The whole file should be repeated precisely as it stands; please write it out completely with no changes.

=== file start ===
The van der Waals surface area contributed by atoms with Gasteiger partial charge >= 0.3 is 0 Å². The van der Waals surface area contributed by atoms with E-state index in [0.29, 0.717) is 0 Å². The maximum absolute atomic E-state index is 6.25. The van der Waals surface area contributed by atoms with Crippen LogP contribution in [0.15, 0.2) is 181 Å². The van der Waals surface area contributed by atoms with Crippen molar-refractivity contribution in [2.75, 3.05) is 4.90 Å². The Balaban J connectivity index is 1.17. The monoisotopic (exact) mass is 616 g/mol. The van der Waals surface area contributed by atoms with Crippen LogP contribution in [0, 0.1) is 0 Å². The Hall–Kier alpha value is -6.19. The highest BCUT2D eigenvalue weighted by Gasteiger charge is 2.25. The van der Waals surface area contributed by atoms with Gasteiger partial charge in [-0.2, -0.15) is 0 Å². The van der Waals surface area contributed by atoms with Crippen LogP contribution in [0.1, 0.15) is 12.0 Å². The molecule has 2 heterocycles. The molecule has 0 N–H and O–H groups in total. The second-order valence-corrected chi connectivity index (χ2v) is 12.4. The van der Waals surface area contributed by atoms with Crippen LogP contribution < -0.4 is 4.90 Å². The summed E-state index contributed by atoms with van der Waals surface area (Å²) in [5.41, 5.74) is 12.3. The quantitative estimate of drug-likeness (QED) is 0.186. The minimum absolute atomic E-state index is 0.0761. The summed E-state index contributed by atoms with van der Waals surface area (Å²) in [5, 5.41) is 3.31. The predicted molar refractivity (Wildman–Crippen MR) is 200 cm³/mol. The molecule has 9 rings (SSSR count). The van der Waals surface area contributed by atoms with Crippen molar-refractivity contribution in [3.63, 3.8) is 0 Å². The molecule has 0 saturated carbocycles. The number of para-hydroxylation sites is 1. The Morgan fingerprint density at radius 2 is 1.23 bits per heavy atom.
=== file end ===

The van der Waals surface area contributed by atoms with Gasteiger partial charge >= 0.3 is 0 Å². The van der Waals surface area contributed by atoms with E-state index in [0.29, 0.717) is 0 Å². The maximum absolute atomic E-state index is 6.25. The van der Waals surface area contributed by atoms with Crippen LogP contribution in [0.15, 0.2) is 181 Å². The van der Waals surface area contributed by atoms with Crippen molar-refractivity contribution in [2.75, 3.05) is 4.90 Å². The Balaban J connectivity index is 1.17. The monoisotopic (exact) mass is 616 g/mol. The van der Waals surface area contributed by atoms with Crippen LogP contribution in [0, 0.1) is 0 Å². The Hall–Kier alpha value is -6.19. The highest BCUT2D eigenvalue weighted by Gasteiger charge is 2.25. The van der Waals surface area contributed by atoms with Gasteiger partial charge in [-0.2, -0.15) is 0 Å². The van der Waals surface area contributed by atoms with Crippen LogP contribution in [0.1, 0.15) is 12.0 Å². The molecule has 2 heterocycles. The molecule has 0 N–H and O–H groups in total. The second-order valence-corrected chi connectivity index (χ2v) is 12.4. The van der Waals surface area contributed by atoms with Crippen LogP contribution < -0.4 is 4.90 Å². The summed E-state index contributed by atoms with van der Waals surface area (Å²) in [5.41, 5.74) is 12.3. The quantitative estimate of drug-likeness (QED) is 0.186. The minimum absolute atomic E-state index is 0.0761. The summed E-state index contributed by atoms with van der Waals surface area (Å²) in [5, 5.41) is 3.31. The predicted molar refractivity (Wildman–Crippen MR) is 200 cm³/mol. The molecule has 9 rings (SSSR count). The van der Waals surface area contributed by atoms with Crippen molar-refractivity contribution in [3.63, 3.8) is 0 Å². The molecule has 0 saturated carbocycles. The number of para-hydroxylation sites is 1. The Morgan fingerprint density at radius 2 is 1.23 bits per heavy atom.